during burial of the Smackover Formation at Black Creek field, Mississippi,
have resulted in nearly complete destruction of hydrocarbons. The formation
has been buried to a depth of 6 km, has experienced temperatures of over
200°C, and presently contains 78% H2S, 20% CO2,
and 2% CH4. Three distinct stages of burial diagenesis correspond
to three phases of organic matter maturation. Pre-oil window diagenesis
was dominated by precipitation of prebitumen calcite cement. Diagenesis
in the oil window was characterized by precipitation of saddle dolomite
and anhydrite in water-filled layers and by formation of solid bitumen
in the oil column. Diagenesis in the gas window was dominated by thermochemical
sulfate reduction (TSR) resulting in hydrocarbon destruction, anhydrite
dissolution, large amounts of H2S, CO2, and S°
generation, and postbitumen calcite cementation. During TSR, anhydrite
reacted with H2S to produce S°, which in turn reacted with
CH4 to generate more H2S in a self-reinforcing cycle.
The lack of metal cations to stabilize H2S as metal sulfides,
availability of sufficient sulfate to generate H2S, and a closed
system to prevent H2S from escaping resulted in the continuation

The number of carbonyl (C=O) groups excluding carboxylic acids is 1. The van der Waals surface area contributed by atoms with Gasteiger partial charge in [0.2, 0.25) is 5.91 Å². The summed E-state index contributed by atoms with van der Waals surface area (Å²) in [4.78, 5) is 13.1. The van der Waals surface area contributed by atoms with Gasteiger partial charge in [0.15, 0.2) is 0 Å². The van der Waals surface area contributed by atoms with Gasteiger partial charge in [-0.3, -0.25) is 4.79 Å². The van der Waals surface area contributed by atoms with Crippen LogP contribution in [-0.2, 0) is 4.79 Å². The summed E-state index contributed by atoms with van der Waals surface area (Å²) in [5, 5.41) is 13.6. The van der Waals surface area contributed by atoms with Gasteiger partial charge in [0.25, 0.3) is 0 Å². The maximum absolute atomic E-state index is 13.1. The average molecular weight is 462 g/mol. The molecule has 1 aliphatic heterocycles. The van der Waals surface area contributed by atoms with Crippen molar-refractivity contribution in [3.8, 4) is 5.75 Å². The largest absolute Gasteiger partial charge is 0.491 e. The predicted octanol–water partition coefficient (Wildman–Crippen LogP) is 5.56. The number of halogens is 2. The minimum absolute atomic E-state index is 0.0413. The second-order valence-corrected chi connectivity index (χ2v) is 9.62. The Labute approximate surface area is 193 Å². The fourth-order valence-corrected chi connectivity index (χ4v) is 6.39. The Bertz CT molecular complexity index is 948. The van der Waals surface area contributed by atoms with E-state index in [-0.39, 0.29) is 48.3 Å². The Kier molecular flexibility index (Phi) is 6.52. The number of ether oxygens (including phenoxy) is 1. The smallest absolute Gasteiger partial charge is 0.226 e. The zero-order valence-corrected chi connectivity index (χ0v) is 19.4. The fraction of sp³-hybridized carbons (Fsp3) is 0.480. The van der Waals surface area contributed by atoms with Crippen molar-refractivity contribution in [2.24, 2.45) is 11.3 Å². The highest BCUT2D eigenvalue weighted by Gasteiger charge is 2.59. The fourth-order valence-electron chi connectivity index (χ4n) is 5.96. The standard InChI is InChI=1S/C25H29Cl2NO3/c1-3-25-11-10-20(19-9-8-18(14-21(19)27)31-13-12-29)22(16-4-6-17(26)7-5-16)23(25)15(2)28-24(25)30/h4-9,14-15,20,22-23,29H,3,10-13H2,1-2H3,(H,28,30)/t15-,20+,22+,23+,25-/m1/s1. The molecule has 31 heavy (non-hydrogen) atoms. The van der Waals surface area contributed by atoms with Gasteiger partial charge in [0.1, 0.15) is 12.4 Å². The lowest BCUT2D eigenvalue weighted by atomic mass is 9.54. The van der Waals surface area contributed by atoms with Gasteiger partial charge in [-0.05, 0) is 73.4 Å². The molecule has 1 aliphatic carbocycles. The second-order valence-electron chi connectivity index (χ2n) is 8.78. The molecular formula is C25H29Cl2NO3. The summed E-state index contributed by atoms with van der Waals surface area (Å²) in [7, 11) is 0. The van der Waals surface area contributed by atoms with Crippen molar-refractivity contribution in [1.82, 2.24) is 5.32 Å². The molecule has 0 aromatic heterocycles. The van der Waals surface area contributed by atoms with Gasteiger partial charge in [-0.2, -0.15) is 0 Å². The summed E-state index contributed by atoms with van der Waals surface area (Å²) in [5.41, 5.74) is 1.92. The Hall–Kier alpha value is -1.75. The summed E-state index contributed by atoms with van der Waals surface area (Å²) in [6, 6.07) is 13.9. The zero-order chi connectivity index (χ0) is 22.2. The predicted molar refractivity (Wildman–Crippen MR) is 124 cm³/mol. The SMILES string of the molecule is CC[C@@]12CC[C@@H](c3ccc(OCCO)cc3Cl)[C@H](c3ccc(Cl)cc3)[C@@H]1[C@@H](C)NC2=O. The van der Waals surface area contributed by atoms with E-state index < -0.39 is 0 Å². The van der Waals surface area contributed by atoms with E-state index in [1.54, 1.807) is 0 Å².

of the TSR cycle until nearly all hydrocarbons were consumed.
1997. The American Association of Petroleum Geologists. All rights reserved.
received July 13, 1995; revised manuscript received March 11, 1996; final
acceptance August 14, 1996.
Research Institute, Louisiana State University, Baton Rouge, Louisiana
research was supported by the Applied Carbonate Research Program, Basin
Research Institute, and the Department of Geology and Geophysics at Louisiana
State University. Phillips Petroleum Company generously provided the cores
used in the study. Exchange of ideas with
W. J. Wade
throughout the study improved the clarity of concepts developed. W. L.
Orr and A. Nicholson provided unpublished data and insightful discussions.
The manuscript benefited greatly from editorial comments by
J. S. Hanor,
C. H. Moore, W. L. Orr, and by AAPG reviewers J. J. Dravies, I. Hutcheon,
and C. Schreiber. I also thank W. LeBlanc for x-ray diffraction analyses,
K. Lyle for photography, and P. O'Neill, J. Kropog, and B. Simpson for